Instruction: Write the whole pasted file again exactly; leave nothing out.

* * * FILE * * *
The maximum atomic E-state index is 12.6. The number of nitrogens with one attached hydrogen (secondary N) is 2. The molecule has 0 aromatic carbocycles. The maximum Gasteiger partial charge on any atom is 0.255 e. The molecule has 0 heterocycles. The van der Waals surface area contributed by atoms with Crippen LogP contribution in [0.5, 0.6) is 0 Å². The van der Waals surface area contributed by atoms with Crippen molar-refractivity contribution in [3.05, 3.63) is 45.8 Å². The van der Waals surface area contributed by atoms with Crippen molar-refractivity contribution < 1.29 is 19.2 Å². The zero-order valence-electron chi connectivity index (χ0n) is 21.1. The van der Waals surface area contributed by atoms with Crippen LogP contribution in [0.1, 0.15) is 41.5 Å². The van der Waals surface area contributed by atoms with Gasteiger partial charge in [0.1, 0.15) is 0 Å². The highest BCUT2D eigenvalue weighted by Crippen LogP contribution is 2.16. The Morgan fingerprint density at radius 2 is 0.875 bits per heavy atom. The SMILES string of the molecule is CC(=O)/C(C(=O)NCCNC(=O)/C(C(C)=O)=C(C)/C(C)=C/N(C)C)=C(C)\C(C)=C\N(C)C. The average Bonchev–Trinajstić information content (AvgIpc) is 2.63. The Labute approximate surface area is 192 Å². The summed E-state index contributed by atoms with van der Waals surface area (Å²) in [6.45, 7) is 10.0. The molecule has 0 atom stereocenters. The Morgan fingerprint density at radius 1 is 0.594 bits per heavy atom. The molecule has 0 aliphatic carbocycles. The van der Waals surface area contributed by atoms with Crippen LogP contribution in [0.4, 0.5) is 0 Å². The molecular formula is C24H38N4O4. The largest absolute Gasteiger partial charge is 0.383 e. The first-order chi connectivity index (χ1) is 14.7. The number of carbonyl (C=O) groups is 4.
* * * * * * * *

The maximum atomic E-state index is 12.6. The number of nitrogens with one attached hydrogen (secondary N) is 2. The molecule has 0 aromatic carbocycles. The maximum Gasteiger partial charge on any atom is 0.255 e. The molecule has 0 heterocycles. The van der Waals surface area contributed by atoms with Crippen LogP contribution in [0.5, 0.6) is 0 Å². The van der Waals surface area contributed by atoms with Crippen molar-refractivity contribution in [3.05, 3.63) is 45.8 Å². The van der Waals surface area contributed by atoms with Crippen molar-refractivity contribution < 1.29 is 19.2 Å². The zero-order valence-electron chi connectivity index (χ0n) is 21.1. The van der Waals surface area contributed by atoms with Crippen LogP contribution in [0.1, 0.15) is 41.5 Å². The van der Waals surface area contributed by atoms with Gasteiger partial charge in [0.1, 0.15) is 0 Å². The highest BCUT2D eigenvalue weighted by Crippen LogP contribution is 2.16. The Morgan fingerprint density at radius 2 is 0.875 bits per heavy atom. The SMILES string of the molecule is CC(=O)/C(C(=O)NCCNC(=O)/C(C(C)=O)=C(C)/C(C)=C/N(C)C)=C(C)\C(C)=C\N(C)C. The average Bonchev–Trinajstić information content (AvgIpc) is 2.63. The Labute approximate surface area is 192 Å². The summed E-state index contributed by atoms with van der Waals surface area (Å²) in [6.45, 7) is 10.0. The molecule has 0 atom stereocenters. The Morgan fingerprint density at radius 1 is 0.594 bits per heavy atom. The molecule has 0 aliphatic carbocycles. The van der Waals surface area contributed by atoms with Crippen LogP contribution in [0.4, 0.5) is 0 Å². The molecular formula is C24H38N4O4. The largest absolute Gasteiger partial charge is 0.383 e. The first-order chi connectivity index (χ1) is 14.7. The number of carbonyl (C=O) groups is 4.